3. Peterr says:

    Here in KC, there’s a new wrinkle to the concussion settlement. From the KC Business Journal:

    Independence attorney Ken McClain filed suit for damages due to injuries suffered by five former players of the Kansas City Chiefs.

    McClain used a clause in Missouri law — set to expire at the end of this year — that makes it the only state in the union allowing players to sue their team for damages, as opposed to being required to sue the National Football League.

    McClain filed suit on behalf of five players who were with the Chiefs between 1987 and 1993: Alexander Cooper, Leonard Griffin, Christopher Martin, Joseph Phillips and Kevin Porter.

    The law in question has to do with state worker’s comp claims. As I understand it, any employer that is exempt from worker’s comp, says the law, can be sued directly for work-related diseases — and at the time in question, the Chiefs fall into that category.

    McClain is apparently a very big deal in Missouri workers’ comp circles. Again, from the KCBJ:

    McClain is a well-known tort attorney who is the first attorney in the United States to win a settlement against a tobacco company. He’s also received injury settlements in cases involving BP/Amoco and microwave popcorn manufacturers. He most recently won a $28 million verdict against Emerson Climate Technologies for not providing proper safety training or equipment to an employee working with a fluid used to cool cutting tools.

    I heard an interview with one of the lawyers involved (either McClain or Paul Anderson) on sports talk radio when the suit was filed, and it’s clear that the biggest part of this case hinges on discovery. Under the NFL settlement, no discovery was made public, and so as Anderson put it, “Basically, the NFL is paying a fee to make the lawyers go away – many of them took the bait.”

    Here, though, the case is squarely in Missouri state courts, and the NFL is not a named party to the suit. But the complaint makes it clear that the entire issue is one the NFL and all its teams have known about for decades. Yes, decades.

    From the complaint:

    30. On December 29, 1937, at the Seventeenth Annual Meeting of the American Football Coaches Association, the football community acknowledged its keen awareness of the serious risks of concussions, and the necessity of removing an individual from play if they have suffered a concussion:

    During the past seven years the practice has been too prevalent of allowing players to continue playing after a concussion. Again this year this is true…. Sports demanding personal contact should be eliminated after an individual has suffered one concussion.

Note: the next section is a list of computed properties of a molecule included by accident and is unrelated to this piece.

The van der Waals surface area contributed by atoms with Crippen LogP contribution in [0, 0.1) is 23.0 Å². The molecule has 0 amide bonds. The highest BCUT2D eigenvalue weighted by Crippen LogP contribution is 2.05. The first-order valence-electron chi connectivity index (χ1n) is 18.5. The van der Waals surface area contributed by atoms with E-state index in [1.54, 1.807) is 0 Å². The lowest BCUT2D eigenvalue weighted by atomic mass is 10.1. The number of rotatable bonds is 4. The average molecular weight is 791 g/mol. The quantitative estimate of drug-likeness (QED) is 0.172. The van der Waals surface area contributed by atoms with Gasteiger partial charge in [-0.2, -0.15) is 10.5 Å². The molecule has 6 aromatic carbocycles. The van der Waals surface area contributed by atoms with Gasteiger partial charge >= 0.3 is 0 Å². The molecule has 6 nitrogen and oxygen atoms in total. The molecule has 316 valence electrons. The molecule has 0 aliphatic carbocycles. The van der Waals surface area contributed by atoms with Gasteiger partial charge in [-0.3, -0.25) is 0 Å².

34. Although CTE has been discussed widely in the medical literature for more than eight decades, it was not until 2002 that CTE was officially diagnosed post-mortem in professional football players. Upon information and belief, this late finding was due to the Defendant’s and its agents’ concerted effort to conceal the link between repetitive head trauma in football and neurological diseases. Since 2002, more than 90% of all former players that have been examined post-mortem exhibited pathological symptoms consistent with CTE. The leading neuropathologist studying CTE, Dr. Ann McKee, believes that it is more likely than not that every single NFL player has some level of CTE.

    35. The first professional football player to be diagnosed with CTE was a former Kansas City Chiefs player, Mike Webster. Webster played 17 years — his final two (1989 and 1990) with the Chiefs — in the NFL and tragically died only 12 years after retirement at the age of 50. During the latter part of his life, and while serving on Defendant’s coaching staff, Webster manifested progressive symptoms and signs of cognitive and neuropsychiatric impairment consistent with CT

    They cite a lot of public documents, medical journals, and the like, but the key is what the Chiefs and the NFL knew. The complaint alleges that they willfully concealed what they knew, and negligently dealt with the issue. Thus, discovery in this case is likely to unearth a lot of stuff the NFL would love to keep buried.

    There’s a lot more in the complaint itself, and I’d love to get a lawyer’s take on it, bmaz.

  4. bmaz says:

    @Peterr: Great info. I will say this, I can personally guarantee you that McClain is not the first to ever win a settlement against tobacco. There was a group of attorneys, including Melvin Belli, in the very early 60s that brought substantial suits against multiple tobacco companies (but hugely against RJ Reynolds), thus causing the companies to form a litigation coalition. There were small victories, including, significantly, the requirement of a warning label that took effect in the mid 60’s.

  5. Peterr says:

    @bmaz: Yeah, I wondered about that part.